The government has put off enforcement of the law until 2015, but premiums for 2014 are expected to rise sharply because of the law's requirements. In anticipation, some businesses are already changing the way they operate. They're putting off plans to expand and hire more people, or cutting back on some of the services their companies provide. Others are raising prices or cutting bonuses and employees' hours to get them below full-time status.


One of the more high-profile responses was announced last month, when UPS says it will drop coverage for about 15,000 of 33,000 spouses of nonunion employees in the U.S. who can get coverage through their own employers. Spouses who can't get coverage through their jobs can stay on the UPS plan.

Other companies are considering a similar move. A survey released in August by consulting firm Towers Watson found 25 percent of employers have taken steps to discourage spouse coverage; that number is expected to rise to 32 percent next year.

Still, most employers plan to continue offering health care coverage rather than pay a penalty for not offering coverage, says Leo Tokar, senior vice president in Denver for Lockton Cos., a Kansas City, Mo.-based insurance brokerage and employee benefits consulting company.

Nearly three-fourths of 125 Colorado employers surveyed by the company last year says they were not anticipating dropping employee health insurance coverage once state health insurance exchanges begin offering coverage to individuals in 2014. The finding is backed by the recent National Small Business Association report, which found that among employers with 50 or more employees. 73 percent planned to continue offering health insurance, while just 2 percent planned to pay the penalty. One-third of smaller businesses weren't sure what they would do to comply.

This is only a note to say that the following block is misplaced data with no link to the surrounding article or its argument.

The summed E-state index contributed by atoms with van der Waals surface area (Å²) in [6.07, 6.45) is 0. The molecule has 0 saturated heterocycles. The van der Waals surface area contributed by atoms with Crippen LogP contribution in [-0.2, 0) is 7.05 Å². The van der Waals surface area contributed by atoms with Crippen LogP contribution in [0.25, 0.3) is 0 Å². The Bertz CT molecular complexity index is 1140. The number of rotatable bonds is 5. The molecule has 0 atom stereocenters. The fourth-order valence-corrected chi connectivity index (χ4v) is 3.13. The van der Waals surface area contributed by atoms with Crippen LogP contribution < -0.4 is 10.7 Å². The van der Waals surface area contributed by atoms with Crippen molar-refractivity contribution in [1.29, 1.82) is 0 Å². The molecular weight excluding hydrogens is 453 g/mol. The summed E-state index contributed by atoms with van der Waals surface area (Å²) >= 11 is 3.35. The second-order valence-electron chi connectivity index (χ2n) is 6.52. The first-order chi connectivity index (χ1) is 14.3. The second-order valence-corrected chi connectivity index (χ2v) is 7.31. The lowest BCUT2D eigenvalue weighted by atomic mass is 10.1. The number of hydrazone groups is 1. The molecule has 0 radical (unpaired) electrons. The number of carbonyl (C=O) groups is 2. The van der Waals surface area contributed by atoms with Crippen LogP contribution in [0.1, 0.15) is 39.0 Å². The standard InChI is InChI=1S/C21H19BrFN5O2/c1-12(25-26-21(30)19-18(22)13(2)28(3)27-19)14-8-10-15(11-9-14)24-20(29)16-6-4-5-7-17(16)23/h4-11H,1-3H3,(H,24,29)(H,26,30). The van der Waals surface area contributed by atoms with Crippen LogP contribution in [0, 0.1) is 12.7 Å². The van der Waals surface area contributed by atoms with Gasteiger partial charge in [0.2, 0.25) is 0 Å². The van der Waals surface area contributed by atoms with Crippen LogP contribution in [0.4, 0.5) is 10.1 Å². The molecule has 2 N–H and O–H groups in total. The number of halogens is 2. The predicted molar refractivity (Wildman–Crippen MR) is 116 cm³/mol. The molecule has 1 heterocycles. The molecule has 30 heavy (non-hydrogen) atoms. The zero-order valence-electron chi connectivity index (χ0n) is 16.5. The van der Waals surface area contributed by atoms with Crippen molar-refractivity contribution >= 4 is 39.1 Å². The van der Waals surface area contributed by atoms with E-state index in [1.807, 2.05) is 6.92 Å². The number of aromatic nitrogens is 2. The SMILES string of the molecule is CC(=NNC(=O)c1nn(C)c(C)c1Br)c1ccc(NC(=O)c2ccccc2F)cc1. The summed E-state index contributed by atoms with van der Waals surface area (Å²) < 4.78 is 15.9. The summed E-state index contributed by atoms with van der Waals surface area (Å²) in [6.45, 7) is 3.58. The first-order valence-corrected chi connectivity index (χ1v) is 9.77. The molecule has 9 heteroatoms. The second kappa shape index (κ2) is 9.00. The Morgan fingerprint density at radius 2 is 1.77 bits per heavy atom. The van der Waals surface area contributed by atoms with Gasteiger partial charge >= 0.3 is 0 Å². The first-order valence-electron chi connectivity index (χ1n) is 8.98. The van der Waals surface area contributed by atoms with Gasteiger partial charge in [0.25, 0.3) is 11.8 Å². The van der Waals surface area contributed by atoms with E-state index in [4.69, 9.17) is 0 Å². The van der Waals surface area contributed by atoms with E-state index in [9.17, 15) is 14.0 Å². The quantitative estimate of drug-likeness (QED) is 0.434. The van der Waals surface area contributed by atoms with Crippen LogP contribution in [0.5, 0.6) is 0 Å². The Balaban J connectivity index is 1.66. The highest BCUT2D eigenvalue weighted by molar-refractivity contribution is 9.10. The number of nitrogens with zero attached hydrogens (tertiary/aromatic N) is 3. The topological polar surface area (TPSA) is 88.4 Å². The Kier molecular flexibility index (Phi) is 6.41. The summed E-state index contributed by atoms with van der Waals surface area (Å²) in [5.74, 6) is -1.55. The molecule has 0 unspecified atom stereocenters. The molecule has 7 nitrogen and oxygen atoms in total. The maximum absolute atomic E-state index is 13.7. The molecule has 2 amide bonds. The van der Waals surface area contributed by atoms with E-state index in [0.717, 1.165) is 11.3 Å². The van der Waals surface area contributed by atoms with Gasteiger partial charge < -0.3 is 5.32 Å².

"There is a small increase in mandated benefits next year (from the ACA), but on the whole it is manageable," says Tokar, who moderated the business alliance panel discussion. "It will add costs in the short-term and add challenges to already-strained health care budgets, but employers can usually find ways to manage the cost by restructuring their benefit plans. By taking pieces from different buckets, they can find ways to offset some or all of the costs of health-care reform."


The NSBA survey found that 40 percent of businesses had increased deductible levels on health care coverage and 36 percent increased the share of the monthly premium employees pay.